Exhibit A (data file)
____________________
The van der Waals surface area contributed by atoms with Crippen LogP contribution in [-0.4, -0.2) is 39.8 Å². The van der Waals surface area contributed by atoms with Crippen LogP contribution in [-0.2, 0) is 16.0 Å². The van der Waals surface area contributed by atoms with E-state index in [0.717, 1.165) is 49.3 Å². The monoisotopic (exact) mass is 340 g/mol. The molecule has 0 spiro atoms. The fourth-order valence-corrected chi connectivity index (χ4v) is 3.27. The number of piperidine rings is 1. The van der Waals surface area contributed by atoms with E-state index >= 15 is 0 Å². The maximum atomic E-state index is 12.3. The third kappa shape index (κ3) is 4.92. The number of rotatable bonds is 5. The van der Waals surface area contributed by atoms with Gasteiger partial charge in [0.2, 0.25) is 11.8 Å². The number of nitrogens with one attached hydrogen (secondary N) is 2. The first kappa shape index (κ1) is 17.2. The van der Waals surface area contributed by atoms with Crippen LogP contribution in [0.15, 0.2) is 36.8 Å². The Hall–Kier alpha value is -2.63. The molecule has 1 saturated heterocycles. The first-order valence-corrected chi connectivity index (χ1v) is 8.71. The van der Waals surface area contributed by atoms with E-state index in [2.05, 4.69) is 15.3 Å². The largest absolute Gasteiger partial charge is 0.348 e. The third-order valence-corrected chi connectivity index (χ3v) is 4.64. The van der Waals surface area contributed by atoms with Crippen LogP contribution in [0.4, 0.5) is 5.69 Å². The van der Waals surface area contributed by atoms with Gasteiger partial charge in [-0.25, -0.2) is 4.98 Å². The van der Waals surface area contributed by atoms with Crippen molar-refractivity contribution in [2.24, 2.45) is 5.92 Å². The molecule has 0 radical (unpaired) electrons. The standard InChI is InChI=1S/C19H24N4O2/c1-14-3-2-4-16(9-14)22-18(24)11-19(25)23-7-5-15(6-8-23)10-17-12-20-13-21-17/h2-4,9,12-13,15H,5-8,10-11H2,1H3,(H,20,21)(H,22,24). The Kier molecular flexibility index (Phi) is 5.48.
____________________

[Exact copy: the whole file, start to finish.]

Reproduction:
The van der Waals surface area contributed by atoms with Crippen LogP contribution in [-0.4, -0.2) is 39.8 Å². The van der Waals surface area contributed by atoms with Crippen LogP contribution in [-0.2, 0) is 16.0 Å². The van der Waals surface area contributed by atoms with E-state index in [0.717, 1.165) is 49.3 Å². The monoisotopic (exact) mass is 340 g/mol. The molecule has 0 spiro atoms. The fourth-order valence-corrected chi connectivity index (χ4v) is 3.27. The number of piperidine rings is 1. The van der Waals surface area contributed by atoms with E-state index >= 15 is 0 Å². The maximum atomic E-state index is 12.3. The third kappa shape index (κ3) is 4.92. The number of rotatable bonds is 5. The van der Waals surface area contributed by atoms with Gasteiger partial charge in [0.2, 0.25) is 11.8 Å². The number of nitrogens with one attached hydrogen (secondary N) is 2. The first kappa shape index (κ1) is 17.2. The van der Waals surface area contributed by atoms with Crippen LogP contribution in [0.15, 0.2) is 36.8 Å². The Hall–Kier alpha value is -2.63. The molecule has 1 saturated heterocycles. The first-order valence-corrected chi connectivity index (χ1v) is 8.71. The van der Waals surface area contributed by atoms with E-state index in [2.05, 4.69) is 15.3 Å². The largest absolute Gasteiger partial charge is 0.348 e. The third-order valence-corrected chi connectivity index (χ3v) is 4.64. The van der Waals surface area contributed by atoms with Crippen LogP contribution in [0.4, 0.5) is 5.69 Å². The van der Waals surface area contributed by atoms with Gasteiger partial charge in [-0.25, -0.2) is 4.98 Å². The van der Waals surface area contributed by atoms with Crippen molar-refractivity contribution in [2.24, 2.45) is 5.92 Å². The molecule has 0 radical (unpaired) electrons. The standard InChI is InChI=1S/C19H24N4O2/c1-14-3-2-4-16(9-14)22-18(24)11-19(25)23-7-5-15(6-8-23)10-17-12-20-13-21-17/h2-4,9,12-13,15H,5-8,10-11H2,1H3,(H,20,21)(H,22,24). The Kier molecular flexibility index (Phi) is 5.48.